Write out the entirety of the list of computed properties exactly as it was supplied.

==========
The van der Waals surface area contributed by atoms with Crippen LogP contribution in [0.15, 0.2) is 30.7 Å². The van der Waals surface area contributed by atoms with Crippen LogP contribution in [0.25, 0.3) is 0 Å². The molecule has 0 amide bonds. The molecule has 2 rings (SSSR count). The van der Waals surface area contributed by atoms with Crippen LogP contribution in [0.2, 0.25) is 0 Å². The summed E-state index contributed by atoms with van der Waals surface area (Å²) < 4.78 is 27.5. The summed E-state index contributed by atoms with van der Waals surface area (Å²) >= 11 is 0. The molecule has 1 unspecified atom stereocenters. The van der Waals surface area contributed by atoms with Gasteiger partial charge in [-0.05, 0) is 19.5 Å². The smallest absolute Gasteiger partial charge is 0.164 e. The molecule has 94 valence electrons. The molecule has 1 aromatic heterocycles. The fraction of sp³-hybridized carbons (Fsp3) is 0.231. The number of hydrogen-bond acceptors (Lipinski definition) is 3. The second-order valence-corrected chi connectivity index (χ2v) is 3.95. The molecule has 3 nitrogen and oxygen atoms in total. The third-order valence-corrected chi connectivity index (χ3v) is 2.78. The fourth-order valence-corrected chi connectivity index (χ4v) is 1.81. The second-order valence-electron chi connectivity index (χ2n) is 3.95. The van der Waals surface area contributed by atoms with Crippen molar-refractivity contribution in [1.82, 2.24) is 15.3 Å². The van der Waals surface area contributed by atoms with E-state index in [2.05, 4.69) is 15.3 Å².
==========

The van der Waals surface area contributed by atoms with Crippen LogP contribution in [0.15, 0.2) is 30.7 Å². The van der Waals surface area contributed by atoms with Crippen LogP contribution in [0.25, 0.3) is 0 Å². The molecule has 0 amide bonds. The molecule has 2 rings (SSSR count). The van der Waals surface area contributed by atoms with Crippen LogP contribution in [0.2, 0.25) is 0 Å². The summed E-state index contributed by atoms with van der Waals surface area (Å²) < 4.78 is 27.5. The summed E-state index contributed by atoms with van der Waals surface area (Å²) >= 11 is 0. The molecule has 1 unspecified atom stereocenters. The van der Waals surface area contributed by atoms with Gasteiger partial charge in [-0.05, 0) is 19.5 Å². The smallest absolute Gasteiger partial charge is 0.164 e. The molecule has 94 valence electrons. The molecule has 1 aromatic heterocycles. The fraction of sp³-hybridized carbons (Fsp3) is 0.231. The number of hydrogen-bond acceptors (Lipinski definition) is 3. The second-order valence-corrected chi connectivity index (χ2v) is 3.95. The molecule has 3 nitrogen and oxygen atoms in total. The third-order valence-corrected chi connectivity index (χ3v) is 2.78. The fourth-order valence-corrected chi connectivity index (χ4v) is 1.81. The second-order valence-electron chi connectivity index (χ2n) is 3.95. The van der Waals surface area contributed by atoms with Crippen molar-refractivity contribution in [1.82, 2.24) is 15.3 Å². The van der Waals surface area contributed by atoms with E-state index in [2.05, 4.69) is 15.3 Å².